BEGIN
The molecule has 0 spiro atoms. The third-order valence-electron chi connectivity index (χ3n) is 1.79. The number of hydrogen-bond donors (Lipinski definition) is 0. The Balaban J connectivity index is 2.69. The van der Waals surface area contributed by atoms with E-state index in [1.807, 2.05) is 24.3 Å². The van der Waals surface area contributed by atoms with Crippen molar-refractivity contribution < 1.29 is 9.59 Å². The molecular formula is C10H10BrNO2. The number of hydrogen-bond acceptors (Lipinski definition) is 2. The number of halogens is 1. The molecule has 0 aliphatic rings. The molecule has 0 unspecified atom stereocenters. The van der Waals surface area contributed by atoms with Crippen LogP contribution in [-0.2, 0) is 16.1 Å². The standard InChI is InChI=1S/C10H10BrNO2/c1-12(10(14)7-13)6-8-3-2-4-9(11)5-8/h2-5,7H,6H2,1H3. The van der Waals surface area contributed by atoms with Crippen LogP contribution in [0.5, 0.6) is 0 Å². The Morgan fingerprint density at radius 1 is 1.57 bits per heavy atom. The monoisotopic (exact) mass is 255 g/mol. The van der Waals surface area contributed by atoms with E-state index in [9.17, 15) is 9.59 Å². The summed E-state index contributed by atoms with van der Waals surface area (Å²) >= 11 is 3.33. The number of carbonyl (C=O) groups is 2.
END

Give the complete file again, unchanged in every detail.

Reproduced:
The molecule has 0 spiro atoms. The third-order valence-electron chi connectivity index (χ3n) is 1.79. The number of hydrogen-bond donors (Lipinski definition) is 0. The Balaban J connectivity index is 2.69. The van der Waals surface area contributed by atoms with E-state index in [1.807, 2.05) is 24.3 Å². The van der Waals surface area contributed by atoms with Crippen molar-refractivity contribution < 1.29 is 9.59 Å². The molecular formula is C10H10BrNO2. The number of hydrogen-bond acceptors (Lipinski definition) is 2. The number of halogens is 1. The molecule has 0 aliphatic rings. The molecule has 0 unspecified atom stereocenters. The van der Waals surface area contributed by atoms with Crippen LogP contribution in [-0.2, 0) is 16.1 Å². The standard InChI is InChI=1S/C10H10BrNO2/c1-12(10(14)7-13)6-8-3-2-4-9(11)5-8/h2-5,7H,6H2,1H3. The van der Waals surface area contributed by atoms with Crippen LogP contribution in [0.5, 0.6) is 0 Å². The Morgan fingerprint density at radius 1 is 1.57 bits per heavy atom. The monoisotopic (exact) mass is 255 g/mol. The van der Waals surface area contributed by atoms with E-state index in [9.17, 15) is 9.59 Å². The summed E-state index contributed by atoms with van der Waals surface area (Å²) >= 11 is 3.33. The number of carbonyl (C=O) groups is 2.